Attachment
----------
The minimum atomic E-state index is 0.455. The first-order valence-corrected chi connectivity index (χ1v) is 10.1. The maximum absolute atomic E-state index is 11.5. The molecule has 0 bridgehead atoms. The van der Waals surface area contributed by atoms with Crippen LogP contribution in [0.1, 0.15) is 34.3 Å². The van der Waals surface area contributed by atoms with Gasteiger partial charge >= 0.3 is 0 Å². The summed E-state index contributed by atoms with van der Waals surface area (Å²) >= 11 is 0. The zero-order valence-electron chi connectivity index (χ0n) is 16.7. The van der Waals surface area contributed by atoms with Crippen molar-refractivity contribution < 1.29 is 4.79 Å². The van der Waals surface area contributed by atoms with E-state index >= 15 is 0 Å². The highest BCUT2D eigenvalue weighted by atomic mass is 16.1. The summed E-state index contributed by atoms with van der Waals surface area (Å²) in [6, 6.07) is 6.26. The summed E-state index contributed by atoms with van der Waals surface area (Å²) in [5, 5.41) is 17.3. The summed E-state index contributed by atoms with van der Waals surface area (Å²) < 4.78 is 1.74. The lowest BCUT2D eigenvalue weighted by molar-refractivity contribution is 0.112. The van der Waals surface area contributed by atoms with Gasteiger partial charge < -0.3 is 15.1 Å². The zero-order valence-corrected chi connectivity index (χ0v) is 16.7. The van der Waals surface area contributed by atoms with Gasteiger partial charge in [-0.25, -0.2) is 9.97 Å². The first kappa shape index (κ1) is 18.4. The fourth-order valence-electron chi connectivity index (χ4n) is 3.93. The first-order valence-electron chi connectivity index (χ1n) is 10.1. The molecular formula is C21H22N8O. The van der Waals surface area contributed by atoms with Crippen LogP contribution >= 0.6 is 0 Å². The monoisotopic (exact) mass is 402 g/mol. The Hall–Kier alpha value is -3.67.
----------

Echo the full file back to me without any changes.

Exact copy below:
The minimum atomic E-state index is 0.455. The first-order valence-corrected chi connectivity index (χ1v) is 10.1. The maximum absolute atomic E-state index is 11.5. The molecule has 0 bridgehead atoms. The van der Waals surface area contributed by atoms with Crippen LogP contribution in [0.1, 0.15) is 34.3 Å². The van der Waals surface area contributed by atoms with Gasteiger partial charge >= 0.3 is 0 Å². The summed E-state index contributed by atoms with van der Waals surface area (Å²) >= 11 is 0. The zero-order valence-electron chi connectivity index (χ0n) is 16.7. The van der Waals surface area contributed by atoms with Crippen molar-refractivity contribution < 1.29 is 4.79 Å². The van der Waals surface area contributed by atoms with E-state index >= 15 is 0 Å². The highest BCUT2D eigenvalue weighted by atomic mass is 16.1. The summed E-state index contributed by atoms with van der Waals surface area (Å²) in [6, 6.07) is 6.26. The summed E-state index contributed by atoms with van der Waals surface area (Å²) in [5, 5.41) is 17.3. The summed E-state index contributed by atoms with van der Waals surface area (Å²) < 4.78 is 1.74. The lowest BCUT2D eigenvalue weighted by molar-refractivity contribution is 0.112. The van der Waals surface area contributed by atoms with Gasteiger partial charge < -0.3 is 15.1 Å². The zero-order valence-corrected chi connectivity index (χ0v) is 16.7. The van der Waals surface area contributed by atoms with Gasteiger partial charge in [-0.25, -0.2) is 9.97 Å². The first kappa shape index (κ1) is 18.4. The fourth-order valence-electron chi connectivity index (χ4n) is 3.93. The first-order valence-electron chi connectivity index (χ1n) is 10.1. The molecular formula is C21H22N8O. The van der Waals surface area contributed by atoms with Crippen LogP contribution >= 0.6 is 0 Å². The monoisotopic (exact) mass is 402 g/mol. The Hall–Kier alpha value is -3.67.